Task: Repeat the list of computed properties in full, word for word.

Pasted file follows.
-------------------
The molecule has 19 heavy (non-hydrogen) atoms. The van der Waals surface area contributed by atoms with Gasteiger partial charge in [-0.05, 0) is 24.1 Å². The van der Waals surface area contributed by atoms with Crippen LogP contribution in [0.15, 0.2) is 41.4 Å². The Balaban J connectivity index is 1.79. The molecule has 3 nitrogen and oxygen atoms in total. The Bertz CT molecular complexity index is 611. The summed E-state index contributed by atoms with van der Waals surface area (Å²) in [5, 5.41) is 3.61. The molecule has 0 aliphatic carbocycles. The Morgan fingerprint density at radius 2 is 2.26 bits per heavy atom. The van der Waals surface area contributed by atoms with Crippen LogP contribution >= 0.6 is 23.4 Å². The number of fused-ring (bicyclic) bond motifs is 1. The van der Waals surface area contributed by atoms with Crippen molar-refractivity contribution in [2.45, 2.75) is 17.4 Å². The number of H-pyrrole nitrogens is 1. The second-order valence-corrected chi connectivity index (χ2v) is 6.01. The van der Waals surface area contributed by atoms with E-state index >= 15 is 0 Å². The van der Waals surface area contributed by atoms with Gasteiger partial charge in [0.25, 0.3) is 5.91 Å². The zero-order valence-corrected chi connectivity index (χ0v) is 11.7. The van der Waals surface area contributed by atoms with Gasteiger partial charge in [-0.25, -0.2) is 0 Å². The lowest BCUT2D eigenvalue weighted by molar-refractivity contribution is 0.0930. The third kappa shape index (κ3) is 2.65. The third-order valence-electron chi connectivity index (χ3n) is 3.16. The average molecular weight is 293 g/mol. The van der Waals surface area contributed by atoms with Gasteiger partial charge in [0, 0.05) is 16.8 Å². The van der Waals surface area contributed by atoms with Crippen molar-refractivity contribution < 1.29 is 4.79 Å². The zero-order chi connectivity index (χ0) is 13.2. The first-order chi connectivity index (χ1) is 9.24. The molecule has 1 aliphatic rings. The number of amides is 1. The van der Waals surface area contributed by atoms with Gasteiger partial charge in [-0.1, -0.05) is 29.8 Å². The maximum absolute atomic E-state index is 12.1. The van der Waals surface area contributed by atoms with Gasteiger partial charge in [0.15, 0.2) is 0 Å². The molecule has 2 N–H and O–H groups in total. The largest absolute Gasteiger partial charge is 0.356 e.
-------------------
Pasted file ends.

The molecule has 19 heavy (non-hydrogen) atoms. The van der Waals surface area contributed by atoms with Gasteiger partial charge in [-0.05, 0) is 24.1 Å². The van der Waals surface area contributed by atoms with Crippen LogP contribution in [0.15, 0.2) is 41.4 Å². The Balaban J connectivity index is 1.79. The molecule has 3 nitrogen and oxygen atoms in total. The Bertz CT molecular complexity index is 611. The summed E-state index contributed by atoms with van der Waals surface area (Å²) in [5, 5.41) is 3.61. The molecule has 0 aliphatic carbocycles. The Morgan fingerprint density at radius 2 is 2.26 bits per heavy atom. The van der Waals surface area contributed by atoms with Crippen LogP contribution >= 0.6 is 23.4 Å². The number of fused-ring (bicyclic) bond motifs is 1. The van der Waals surface area contributed by atoms with Crippen molar-refractivity contribution in [2.45, 2.75) is 17.4 Å². The number of H-pyrrole nitrogens is 1. The second-order valence-corrected chi connectivity index (χ2v) is 6.01. The van der Waals surface area contributed by atoms with E-state index >= 15 is 0 Å². The van der Waals surface area contributed by atoms with Gasteiger partial charge in [0.25, 0.3) is 5.91 Å². The zero-order valence-corrected chi connectivity index (χ0v) is 11.7. The van der Waals surface area contributed by atoms with Gasteiger partial charge in [-0.25, -0.2) is 0 Å². The lowest BCUT2D eigenvalue weighted by molar-refractivity contribution is 0.0930. The third kappa shape index (κ3) is 2.65. The third-order valence-electron chi connectivity index (χ3n) is 3.16. The average molecular weight is 293 g/mol. The van der Waals surface area contributed by atoms with Gasteiger partial charge in [0, 0.05) is 16.8 Å². The van der Waals surface area contributed by atoms with Crippen molar-refractivity contribution < 1.29 is 4.79 Å². The zero-order chi connectivity index (χ0) is 13.2. The first-order chi connectivity index (χ1) is 9.24. The molecule has 1 aliphatic rings. The number of amides is 1. The van der Waals surface area contributed by atoms with Gasteiger partial charge in [-0.1, -0.05) is 29.8 Å². The maximum absolute atomic E-state index is 12.1. The van der Waals surface area contributed by atoms with Gasteiger partial charge in [0.15, 0.2) is 0 Å². The molecule has 2 N–H and O–H groups in total. The largest absolute Gasteiger partial charge is 0.356 e.